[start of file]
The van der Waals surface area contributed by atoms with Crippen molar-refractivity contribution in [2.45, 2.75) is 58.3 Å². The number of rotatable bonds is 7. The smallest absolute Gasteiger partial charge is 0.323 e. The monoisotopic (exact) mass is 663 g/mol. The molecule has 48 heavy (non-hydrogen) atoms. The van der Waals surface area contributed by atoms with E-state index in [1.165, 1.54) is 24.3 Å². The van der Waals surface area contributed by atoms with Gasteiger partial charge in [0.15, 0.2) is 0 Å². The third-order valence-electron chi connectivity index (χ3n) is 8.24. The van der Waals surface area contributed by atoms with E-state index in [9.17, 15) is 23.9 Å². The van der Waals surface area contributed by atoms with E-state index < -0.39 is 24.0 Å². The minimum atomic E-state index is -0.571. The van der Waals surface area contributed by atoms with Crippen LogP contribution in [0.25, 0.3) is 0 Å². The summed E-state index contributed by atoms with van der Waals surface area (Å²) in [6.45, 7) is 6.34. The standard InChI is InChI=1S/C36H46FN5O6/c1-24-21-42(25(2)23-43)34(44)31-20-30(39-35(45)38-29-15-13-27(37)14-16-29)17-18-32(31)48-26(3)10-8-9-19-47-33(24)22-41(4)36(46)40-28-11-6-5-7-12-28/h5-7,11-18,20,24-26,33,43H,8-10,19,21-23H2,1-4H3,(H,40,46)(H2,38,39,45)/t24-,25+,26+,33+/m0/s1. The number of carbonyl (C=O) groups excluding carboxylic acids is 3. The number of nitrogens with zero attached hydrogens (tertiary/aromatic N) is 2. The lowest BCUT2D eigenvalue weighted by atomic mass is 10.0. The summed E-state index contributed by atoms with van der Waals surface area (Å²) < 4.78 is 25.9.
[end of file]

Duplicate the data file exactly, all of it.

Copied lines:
The van der Waals surface area contributed by atoms with Crippen molar-refractivity contribution in [2.45, 2.75) is 58.3 Å². The number of rotatable bonds is 7. The smallest absolute Gasteiger partial charge is 0.323 e. The monoisotopic (exact) mass is 663 g/mol. The molecule has 48 heavy (non-hydrogen) atoms. The van der Waals surface area contributed by atoms with E-state index in [1.165, 1.54) is 24.3 Å². The van der Waals surface area contributed by atoms with Gasteiger partial charge in [0.15, 0.2) is 0 Å². The third-order valence-electron chi connectivity index (χ3n) is 8.24. The van der Waals surface area contributed by atoms with E-state index in [9.17, 15) is 23.9 Å². The van der Waals surface area contributed by atoms with E-state index < -0.39 is 24.0 Å². The minimum atomic E-state index is -0.571. The van der Waals surface area contributed by atoms with Crippen LogP contribution in [0.25, 0.3) is 0 Å². The summed E-state index contributed by atoms with van der Waals surface area (Å²) in [6.45, 7) is 6.34. The standard InChI is InChI=1S/C36H46FN5O6/c1-24-21-42(25(2)23-43)34(44)31-20-30(39-35(45)38-29-15-13-27(37)14-16-29)17-18-32(31)48-26(3)10-8-9-19-47-33(24)22-41(4)36(46)40-28-11-6-5-7-12-28/h5-7,11-18,20,24-26,33,43H,8-10,19,21-23H2,1-4H3,(H,40,46)(H2,38,39,45)/t24-,25+,26+,33+/m0/s1. The number of carbonyl (C=O) groups excluding carboxylic acids is 3. The number of nitrogens with zero attached hydrogens (tertiary/aromatic N) is 2. The lowest BCUT2D eigenvalue weighted by atomic mass is 10.0. The summed E-state index contributed by atoms with van der Waals surface area (Å²) < 4.78 is 25.9.